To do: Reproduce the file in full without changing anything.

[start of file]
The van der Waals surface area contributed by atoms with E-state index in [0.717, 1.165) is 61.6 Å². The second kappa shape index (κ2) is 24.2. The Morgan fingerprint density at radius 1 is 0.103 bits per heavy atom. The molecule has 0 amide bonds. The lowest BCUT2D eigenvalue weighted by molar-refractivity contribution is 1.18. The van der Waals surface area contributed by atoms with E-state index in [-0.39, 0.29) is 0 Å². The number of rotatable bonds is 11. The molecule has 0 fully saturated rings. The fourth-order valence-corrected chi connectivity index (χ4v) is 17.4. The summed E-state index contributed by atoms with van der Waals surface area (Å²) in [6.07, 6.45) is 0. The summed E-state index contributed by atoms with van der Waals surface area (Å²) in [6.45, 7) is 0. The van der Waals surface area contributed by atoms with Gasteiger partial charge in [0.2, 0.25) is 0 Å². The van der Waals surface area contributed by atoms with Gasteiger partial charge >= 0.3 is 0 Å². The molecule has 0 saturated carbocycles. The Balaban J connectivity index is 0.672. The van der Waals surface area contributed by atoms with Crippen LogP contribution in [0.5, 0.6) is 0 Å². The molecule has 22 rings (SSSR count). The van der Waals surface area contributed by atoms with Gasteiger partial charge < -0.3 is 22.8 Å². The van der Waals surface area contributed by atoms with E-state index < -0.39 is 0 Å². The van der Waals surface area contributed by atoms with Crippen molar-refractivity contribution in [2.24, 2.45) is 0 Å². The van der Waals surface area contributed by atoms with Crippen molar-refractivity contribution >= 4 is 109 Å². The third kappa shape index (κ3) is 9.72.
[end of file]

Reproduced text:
The van der Waals surface area contributed by atoms with E-state index in [0.717, 1.165) is 61.6 Å². The second kappa shape index (κ2) is 24.2. The Morgan fingerprint density at radius 1 is 0.103 bits per heavy atom. The molecule has 0 amide bonds. The lowest BCUT2D eigenvalue weighted by molar-refractivity contribution is 1.18. The van der Waals surface area contributed by atoms with E-state index in [-0.39, 0.29) is 0 Å². The number of rotatable bonds is 11. The molecule has 0 fully saturated rings. The fourth-order valence-corrected chi connectivity index (χ4v) is 17.4. The summed E-state index contributed by atoms with van der Waals surface area (Å²) in [6.07, 6.45) is 0. The summed E-state index contributed by atoms with van der Waals surface area (Å²) in [6.45, 7) is 0. The van der Waals surface area contributed by atoms with Gasteiger partial charge in [0.2, 0.25) is 0 Å². The van der Waals surface area contributed by atoms with Gasteiger partial charge >= 0.3 is 0 Å². The molecule has 0 saturated carbocycles. The Balaban J connectivity index is 0.672. The van der Waals surface area contributed by atoms with Crippen LogP contribution in [0.5, 0.6) is 0 Å². The molecule has 22 rings (SSSR count). The van der Waals surface area contributed by atoms with Gasteiger partial charge < -0.3 is 22.8 Å². The van der Waals surface area contributed by atoms with E-state index < -0.39 is 0 Å². The van der Waals surface area contributed by atoms with Crippen molar-refractivity contribution in [2.24, 2.45) is 0 Å². The van der Waals surface area contributed by atoms with Crippen molar-refractivity contribution >= 4 is 109 Å². The third kappa shape index (κ3) is 9.72.